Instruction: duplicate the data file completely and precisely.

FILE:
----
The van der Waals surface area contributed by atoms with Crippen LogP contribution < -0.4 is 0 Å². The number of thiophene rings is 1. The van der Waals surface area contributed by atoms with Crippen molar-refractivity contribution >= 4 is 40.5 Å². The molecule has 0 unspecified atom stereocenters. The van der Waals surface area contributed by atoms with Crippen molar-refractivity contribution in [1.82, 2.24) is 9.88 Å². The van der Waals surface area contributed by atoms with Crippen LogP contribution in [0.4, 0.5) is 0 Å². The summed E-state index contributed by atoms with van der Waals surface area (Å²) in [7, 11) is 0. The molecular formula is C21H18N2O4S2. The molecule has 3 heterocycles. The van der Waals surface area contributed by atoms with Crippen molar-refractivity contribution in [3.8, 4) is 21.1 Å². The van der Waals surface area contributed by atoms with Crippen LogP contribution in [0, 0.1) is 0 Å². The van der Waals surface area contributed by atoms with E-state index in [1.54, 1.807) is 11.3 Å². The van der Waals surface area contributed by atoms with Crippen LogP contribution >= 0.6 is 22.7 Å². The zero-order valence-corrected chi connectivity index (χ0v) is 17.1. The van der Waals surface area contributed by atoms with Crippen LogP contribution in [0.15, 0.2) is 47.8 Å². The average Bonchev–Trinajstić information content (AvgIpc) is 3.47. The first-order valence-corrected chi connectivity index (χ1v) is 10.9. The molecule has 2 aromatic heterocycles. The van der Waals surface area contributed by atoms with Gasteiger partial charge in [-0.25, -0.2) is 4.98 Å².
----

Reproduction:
The van der Waals surface area contributed by atoms with Crippen LogP contribution < -0.4 is 0 Å². The number of thiophene rings is 1. The van der Waals surface area contributed by atoms with Crippen molar-refractivity contribution >= 4 is 40.5 Å². The molecule has 0 unspecified atom stereocenters. The van der Waals surface area contributed by atoms with Crippen molar-refractivity contribution in [1.82, 2.24) is 9.88 Å². The van der Waals surface area contributed by atoms with Crippen LogP contribution in [0.4, 0.5) is 0 Å². The summed E-state index contributed by atoms with van der Waals surface area (Å²) in [7, 11) is 0. The molecular formula is C21H18N2O4S2. The molecule has 3 heterocycles. The van der Waals surface area contributed by atoms with Crippen molar-refractivity contribution in [3.8, 4) is 21.1 Å². The van der Waals surface area contributed by atoms with Crippen LogP contribution in [0, 0.1) is 0 Å². The van der Waals surface area contributed by atoms with E-state index in [1.54, 1.807) is 11.3 Å². The van der Waals surface area contributed by atoms with Crippen LogP contribution >= 0.6 is 22.7 Å². The zero-order valence-corrected chi connectivity index (χ0v) is 17.1. The van der Waals surface area contributed by atoms with Crippen LogP contribution in [0.15, 0.2) is 47.8 Å². The average Bonchev–Trinajstić information content (AvgIpc) is 3.47. The first-order valence-corrected chi connectivity index (χ1v) is 10.9. The molecule has 2 aromatic heterocycles. The van der Waals surface area contributed by atoms with Gasteiger partial charge in [-0.25, -0.2) is 4.98 Å².